Though there is a common misconception that fertility problems exclusively
affect women, male factor infertility is seen throughout many couples
who have difficulty conceiving.
Male fertility is measured through three factors: Sperm count, motility, and morphology.
Even with a healthy sperm count, men may have fertility issues due to
low motility, or the inability of sperm to move through the vaginal canal,
as well as poor morphology, or a high rate of abnormally formed sperm.
Low motility can be a challenging problem to address because the causes
are not entirely clear, but there are factors known to affect sperm motility
in addition to treatments that can achieve successful pregnancies through
What is the cause of low motility?
Like many fertility problems, low motility has a number of possible causes,
so it is important to take stock of a patient’s total health and
lifestyle when addressing this condition. Excessive exposure to heat,
stress, and heavy metals can all affect sperm motility. Diet, stress,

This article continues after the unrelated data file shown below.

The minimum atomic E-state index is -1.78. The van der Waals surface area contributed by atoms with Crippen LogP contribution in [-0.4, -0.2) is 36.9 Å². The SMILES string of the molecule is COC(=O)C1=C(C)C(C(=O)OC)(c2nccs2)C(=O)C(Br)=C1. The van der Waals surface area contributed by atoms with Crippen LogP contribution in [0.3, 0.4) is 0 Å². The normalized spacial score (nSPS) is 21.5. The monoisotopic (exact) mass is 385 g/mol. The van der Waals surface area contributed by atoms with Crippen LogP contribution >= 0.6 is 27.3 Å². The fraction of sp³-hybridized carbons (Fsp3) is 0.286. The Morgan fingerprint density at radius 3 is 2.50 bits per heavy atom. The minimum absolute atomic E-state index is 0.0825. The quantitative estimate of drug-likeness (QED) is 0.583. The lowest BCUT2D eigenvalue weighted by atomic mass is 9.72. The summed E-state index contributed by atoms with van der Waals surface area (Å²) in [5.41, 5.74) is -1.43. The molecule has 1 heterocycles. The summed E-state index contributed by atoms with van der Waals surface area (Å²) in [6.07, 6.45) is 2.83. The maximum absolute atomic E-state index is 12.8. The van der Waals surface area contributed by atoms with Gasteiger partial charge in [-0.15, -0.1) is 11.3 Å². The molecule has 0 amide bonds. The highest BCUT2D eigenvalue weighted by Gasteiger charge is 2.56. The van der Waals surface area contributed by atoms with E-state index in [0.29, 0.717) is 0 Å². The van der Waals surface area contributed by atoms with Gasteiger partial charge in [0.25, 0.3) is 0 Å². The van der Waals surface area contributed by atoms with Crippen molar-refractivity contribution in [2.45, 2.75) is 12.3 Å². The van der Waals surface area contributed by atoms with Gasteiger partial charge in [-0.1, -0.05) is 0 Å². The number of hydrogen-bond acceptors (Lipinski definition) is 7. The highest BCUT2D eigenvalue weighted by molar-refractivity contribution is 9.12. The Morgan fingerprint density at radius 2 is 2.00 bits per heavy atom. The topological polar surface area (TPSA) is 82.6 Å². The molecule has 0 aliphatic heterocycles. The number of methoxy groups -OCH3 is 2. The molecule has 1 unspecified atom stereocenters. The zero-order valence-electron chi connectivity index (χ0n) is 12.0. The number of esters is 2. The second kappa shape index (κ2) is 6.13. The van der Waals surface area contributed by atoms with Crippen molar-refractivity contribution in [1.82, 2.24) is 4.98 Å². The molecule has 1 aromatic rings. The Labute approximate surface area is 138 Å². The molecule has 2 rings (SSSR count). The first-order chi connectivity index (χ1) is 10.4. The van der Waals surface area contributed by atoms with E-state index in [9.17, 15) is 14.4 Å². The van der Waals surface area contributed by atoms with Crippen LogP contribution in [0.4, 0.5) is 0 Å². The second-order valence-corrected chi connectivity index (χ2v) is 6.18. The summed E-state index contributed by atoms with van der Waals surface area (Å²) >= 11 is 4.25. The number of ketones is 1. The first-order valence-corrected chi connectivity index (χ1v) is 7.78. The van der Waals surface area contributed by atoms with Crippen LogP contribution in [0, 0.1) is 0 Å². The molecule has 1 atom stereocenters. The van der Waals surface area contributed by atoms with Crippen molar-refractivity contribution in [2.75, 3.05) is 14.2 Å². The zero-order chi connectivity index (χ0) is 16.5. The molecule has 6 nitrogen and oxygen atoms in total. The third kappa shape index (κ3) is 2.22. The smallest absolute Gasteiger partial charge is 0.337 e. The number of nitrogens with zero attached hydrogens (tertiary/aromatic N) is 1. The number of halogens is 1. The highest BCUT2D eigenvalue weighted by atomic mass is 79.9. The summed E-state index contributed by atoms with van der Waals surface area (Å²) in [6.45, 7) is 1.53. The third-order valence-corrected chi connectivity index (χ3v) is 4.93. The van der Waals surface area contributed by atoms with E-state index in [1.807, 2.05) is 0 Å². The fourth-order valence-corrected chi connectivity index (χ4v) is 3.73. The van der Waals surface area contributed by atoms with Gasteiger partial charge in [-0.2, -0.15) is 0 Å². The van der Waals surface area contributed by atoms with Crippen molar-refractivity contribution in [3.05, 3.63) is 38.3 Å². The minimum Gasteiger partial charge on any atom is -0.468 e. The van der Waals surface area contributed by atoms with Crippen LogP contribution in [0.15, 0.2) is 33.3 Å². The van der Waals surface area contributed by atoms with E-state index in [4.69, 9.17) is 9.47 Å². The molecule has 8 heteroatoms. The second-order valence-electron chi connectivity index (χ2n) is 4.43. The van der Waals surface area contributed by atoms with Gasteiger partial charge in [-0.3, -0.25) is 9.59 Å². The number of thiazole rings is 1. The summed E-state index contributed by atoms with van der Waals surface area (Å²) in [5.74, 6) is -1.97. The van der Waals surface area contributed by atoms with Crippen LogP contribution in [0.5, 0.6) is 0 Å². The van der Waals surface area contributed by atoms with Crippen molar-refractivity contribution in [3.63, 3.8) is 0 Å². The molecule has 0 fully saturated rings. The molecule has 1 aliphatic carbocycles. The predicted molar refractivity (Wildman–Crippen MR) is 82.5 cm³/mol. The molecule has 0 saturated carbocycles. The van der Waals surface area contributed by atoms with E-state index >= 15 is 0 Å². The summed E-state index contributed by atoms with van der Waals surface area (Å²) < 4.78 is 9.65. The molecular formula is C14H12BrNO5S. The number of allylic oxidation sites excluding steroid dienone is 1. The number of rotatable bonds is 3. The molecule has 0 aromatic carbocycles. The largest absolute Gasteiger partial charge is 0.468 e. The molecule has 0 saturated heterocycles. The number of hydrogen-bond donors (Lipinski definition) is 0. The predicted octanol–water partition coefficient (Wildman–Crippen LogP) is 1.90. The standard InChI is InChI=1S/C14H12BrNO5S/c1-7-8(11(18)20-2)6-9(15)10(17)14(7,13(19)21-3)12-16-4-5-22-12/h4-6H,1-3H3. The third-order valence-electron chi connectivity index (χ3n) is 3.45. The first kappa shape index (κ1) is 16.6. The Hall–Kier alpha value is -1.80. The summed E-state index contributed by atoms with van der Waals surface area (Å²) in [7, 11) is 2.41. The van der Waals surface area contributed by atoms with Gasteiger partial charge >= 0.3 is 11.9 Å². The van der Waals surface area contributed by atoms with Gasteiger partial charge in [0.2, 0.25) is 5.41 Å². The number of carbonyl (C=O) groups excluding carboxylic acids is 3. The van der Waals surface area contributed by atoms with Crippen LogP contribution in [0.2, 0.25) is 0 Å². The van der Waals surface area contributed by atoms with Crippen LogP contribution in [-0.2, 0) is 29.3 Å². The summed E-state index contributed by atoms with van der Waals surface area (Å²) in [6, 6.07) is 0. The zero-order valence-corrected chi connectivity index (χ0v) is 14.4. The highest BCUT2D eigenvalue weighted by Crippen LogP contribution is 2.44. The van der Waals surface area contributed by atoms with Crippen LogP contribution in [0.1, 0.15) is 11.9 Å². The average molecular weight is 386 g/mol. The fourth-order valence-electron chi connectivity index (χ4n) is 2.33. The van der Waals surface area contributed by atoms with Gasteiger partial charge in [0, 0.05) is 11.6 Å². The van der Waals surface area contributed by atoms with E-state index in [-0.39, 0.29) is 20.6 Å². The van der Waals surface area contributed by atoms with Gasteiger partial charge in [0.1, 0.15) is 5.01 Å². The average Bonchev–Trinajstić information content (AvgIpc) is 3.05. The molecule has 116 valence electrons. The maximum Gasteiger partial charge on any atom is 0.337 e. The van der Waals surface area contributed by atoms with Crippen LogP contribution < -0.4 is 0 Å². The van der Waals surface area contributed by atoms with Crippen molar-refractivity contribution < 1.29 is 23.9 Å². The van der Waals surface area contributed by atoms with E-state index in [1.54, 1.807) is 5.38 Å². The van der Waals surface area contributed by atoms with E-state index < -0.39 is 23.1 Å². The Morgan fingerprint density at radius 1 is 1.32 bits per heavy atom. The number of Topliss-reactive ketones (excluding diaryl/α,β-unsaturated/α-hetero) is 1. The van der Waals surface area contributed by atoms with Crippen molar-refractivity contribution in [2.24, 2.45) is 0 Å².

alcohol and tobacco use are also known to have negative effects on sperm
health. In addition, there may be genetic factors and underlying health
conditions that impact motility, so a broad approach may be necessary
How is sperm motility assessed?
When male infertility is suspected, a sperm sample is taken to be inspected
under a special microscope that will allow technicians to take an accurate
total sperm count and percentage of sperm with rapid linear progression,
and this figure will indicate sperm motility.
How is low sperm motility treated?
The appropriate treatment for each patient will depend on the exact percentage
of motility. Intracytoplasmic Sperm Injection, or ICSI, is a procedure
that has revolutionized the treatment of male infertility. It allows couples
to achieve fertilization, even when only a few sperm are available. The
procedure was developed to overcome male infertility problems such as:
low sperm counts, poor motility or movement of the sperm, poor sperm quality,
or sperm that lack the ability to penetrate an egg. Later, the indication
for ICSI has broadened and is performed to optimize fertilization in almost
all IVF cases. ICSI has revolutionized infertility management, to the
extent that most treatments previously used have been abandoned in its favor.
ICSI is performed by physically inserting one sperm into each egg using
a microscopic approach. Because only one sperm is needed per egg, even
very small numbers of sperm will do. Once the egg is injected with a single
sperm, it is observed approximately 18 hours later to see if fertilization
has taken place.
At ReproMed in Toronto, we provide a complete spectrum of male infertility
treatments, including assisted reproduction procedures. To learn how we
can help you achieve your family planning goals, call us at (972) 494-5438
or visit our website.